CoachArt’s Bay Area office offers free athletic and arts enrichment programs to over 300 children (and their siblings), ages 5-18, with chronic illnesses in the East Bay every year. Nationally, there are 12 million children in the US who are living with chronic illness such as diabetes, cerebral palsy, cancer, HIV, and kidney failure. These children and their families often face insurmountable stress, financial difficulty, and depression. Children with serious illnesses can look and feel different from their peers, face fear and isolation. Their siblings can feel neglected and scared, and many are in pain.
They serve children through three core programs:
01. Home Lessons. Volunteers provide in-home instruction and activities for 8 weeks, such as cooking, to children who may be immunocompromised and travel to a club or studio is not possible.
02. CoachArt Clubs. Children participate in multi-week activities of their choice (usually for 8 weeks) at a CoachArt partner location, such a martial arts or dance studio.
03. Scholarships. CoachArt provides free scholarships at approved partner sites so children can participate in activities such as yoga, dance and music.
I had the honor of speaking with Program Director, Molly Dirr, at CoachArt’s downtown Oakland office:
24 East: When did you start to work here?
Molly Dirr: I started in 2011. It was a cool opportunity for me because I got to come on board as one of the first staff members here when we had zero kids, zero volunteers in the program, and was able to help build the program to what it is now. So it’s been a really special experience for me and I feel very proud to have brought this program up to the Bay Area and to be part of its success.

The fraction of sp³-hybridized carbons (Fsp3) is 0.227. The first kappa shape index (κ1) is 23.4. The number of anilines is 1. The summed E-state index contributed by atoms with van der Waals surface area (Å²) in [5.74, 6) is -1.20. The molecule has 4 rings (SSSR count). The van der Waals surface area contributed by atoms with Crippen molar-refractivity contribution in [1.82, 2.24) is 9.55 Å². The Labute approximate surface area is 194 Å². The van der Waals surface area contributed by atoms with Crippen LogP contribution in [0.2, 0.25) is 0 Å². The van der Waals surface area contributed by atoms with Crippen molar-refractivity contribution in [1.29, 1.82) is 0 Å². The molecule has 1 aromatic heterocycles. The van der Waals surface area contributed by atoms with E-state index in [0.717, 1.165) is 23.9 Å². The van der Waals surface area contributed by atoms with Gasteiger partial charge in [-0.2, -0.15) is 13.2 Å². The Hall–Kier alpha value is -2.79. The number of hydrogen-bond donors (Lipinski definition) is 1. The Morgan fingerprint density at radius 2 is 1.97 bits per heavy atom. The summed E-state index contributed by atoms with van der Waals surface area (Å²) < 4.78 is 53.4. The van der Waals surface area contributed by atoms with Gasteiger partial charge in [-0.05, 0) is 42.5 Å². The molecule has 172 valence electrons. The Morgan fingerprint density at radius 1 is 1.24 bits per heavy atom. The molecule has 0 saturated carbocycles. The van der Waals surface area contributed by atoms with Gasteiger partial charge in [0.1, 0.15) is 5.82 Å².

24E: What would you say is the most rewarding thing about working here?
MD: It’s being able to attend our program events and talk with the parents about their lives and about what they’ve been through. I think every parent wants their child to be happy, to have friends, to feel comfortable in their own body, to have places where they feel like they belong and they feel valued. I can’t imagine having a child in a wheelchair who wants to play baseball and not having a forum for them to be able to do that, or to have a child who wants to act and be in the theater but has to constantly step away to give themselves medication or miss practices. I love those moments when I get to speak with the parents about their experiences with CoachArt, and sit with them watching their child thriving and watching their child being praised and smiling, and doing the activities that they love.